“At the end of the fifth week, our crew would kneel and pray with Earl daily,” Belardo said. “Our souls and faith were slowly being healed.”
Neil Van Ess, past national and past state commander of the Military Order of Purple Heart also spoke at the ceremony. He is a member of Post 5481; he served in the Army in the 101st Airborne Division during Vietnam as a paratrooper. He was awarded a Combat Action Badge, an Army Commendation for Valor, a Paratrooper Medal and the Purple Heart.
Van Ess thanked the veterans in the room, a “very special group of people,” for “writing a blank check to the United States of America that could have been redeemed with cost of your life. You are special to me.”
Van Ess discussed Montville Eagle Scout Justin Pagano’s Eagle project, a Purple Heart monument located on Horseneck Road near the entrance to the high school. Van Ess said $28,000 had to be raised for the project in a year, and the monument is the first in the nation on a high school site.
The monument is an area with benches and a stone which reads “Dedicated to all men and women wounded in all our wars,” with the symbol of the Purple Heart. (See the photo gallery) Van Ess said that Justin Pagano’s mother Christie told him the day of the Veterans Day ceremony that Justin had visited the memorial a few years back and had spotted a man sitting on one of the benches.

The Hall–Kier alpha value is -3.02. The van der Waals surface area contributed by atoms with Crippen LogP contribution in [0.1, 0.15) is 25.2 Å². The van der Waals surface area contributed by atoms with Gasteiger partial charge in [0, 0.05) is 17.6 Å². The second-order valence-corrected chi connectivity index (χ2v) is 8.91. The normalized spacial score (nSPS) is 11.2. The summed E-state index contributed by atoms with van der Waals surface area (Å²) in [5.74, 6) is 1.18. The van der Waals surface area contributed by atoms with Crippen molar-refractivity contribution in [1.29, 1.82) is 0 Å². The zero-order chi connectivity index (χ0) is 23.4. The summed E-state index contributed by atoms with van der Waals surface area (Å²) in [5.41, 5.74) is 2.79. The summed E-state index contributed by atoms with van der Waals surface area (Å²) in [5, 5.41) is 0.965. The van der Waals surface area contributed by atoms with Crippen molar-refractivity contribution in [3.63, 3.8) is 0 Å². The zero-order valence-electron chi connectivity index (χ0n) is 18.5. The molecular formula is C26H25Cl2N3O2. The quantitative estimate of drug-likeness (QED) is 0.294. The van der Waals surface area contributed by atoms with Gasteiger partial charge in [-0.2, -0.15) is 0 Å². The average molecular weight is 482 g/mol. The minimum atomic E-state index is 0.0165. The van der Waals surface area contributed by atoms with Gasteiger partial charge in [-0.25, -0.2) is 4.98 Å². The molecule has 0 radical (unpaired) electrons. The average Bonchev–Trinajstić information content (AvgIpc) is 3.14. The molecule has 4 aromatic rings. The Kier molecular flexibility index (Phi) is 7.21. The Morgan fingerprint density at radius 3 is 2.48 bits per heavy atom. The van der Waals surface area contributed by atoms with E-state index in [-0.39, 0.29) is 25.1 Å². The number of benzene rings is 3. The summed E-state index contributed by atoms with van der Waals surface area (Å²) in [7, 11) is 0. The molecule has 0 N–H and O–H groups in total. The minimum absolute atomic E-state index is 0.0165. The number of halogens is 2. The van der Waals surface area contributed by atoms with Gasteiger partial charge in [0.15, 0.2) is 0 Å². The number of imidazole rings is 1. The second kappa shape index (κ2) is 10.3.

“Are you a Purple Heart recipient?” Christie said Justin asked the man. “No, but I have friends who never came back,” Christie said the man told Justin.
“Nothing touches anyone more than that story,” Van Ess said at the ceremony.
Post 5481 and the New Jersey Military Order of the Purple Heart presented Justin Pagano with a special recognition award for his achievement in erecting the monument, which was accepted by his parents Christie and Dan, since Justin lives in California and was unable to attend.
Hanzl read a letter from Justin that said in part, “This project that started as just another step toward achieving the rank of Eagle Scout quickly became extremely personal and important to me. My hope was to in some small way pay tribute and help all of us remember, ‘All gave some and some gave all.’”
Many Montville Groups Take Part in the Ceremony
Reverend Tom Henion, Jr. of the Montville Reformed Church said an opening prayer. High school senior Jeffrey Gallup sang the national Anthem. The Lazar Middle School choir sang “My Country ‘Tis of Thee.” The Trinity Christian School choir sang “America the Beautiful.” Rabbi Mark Finkel of the Pine Brook Jewish Center said the benediction. Resident Nick Sisco led the audience in singing “God Bless America.” The VFW Post 5481 color guard presented the colors: Joe Coll, Chip Cutler, Dom D’Andrea, Jeff Jones, and high school senior Jackson Kroll played the snare drum. Mayor Richard Conklin also spoke.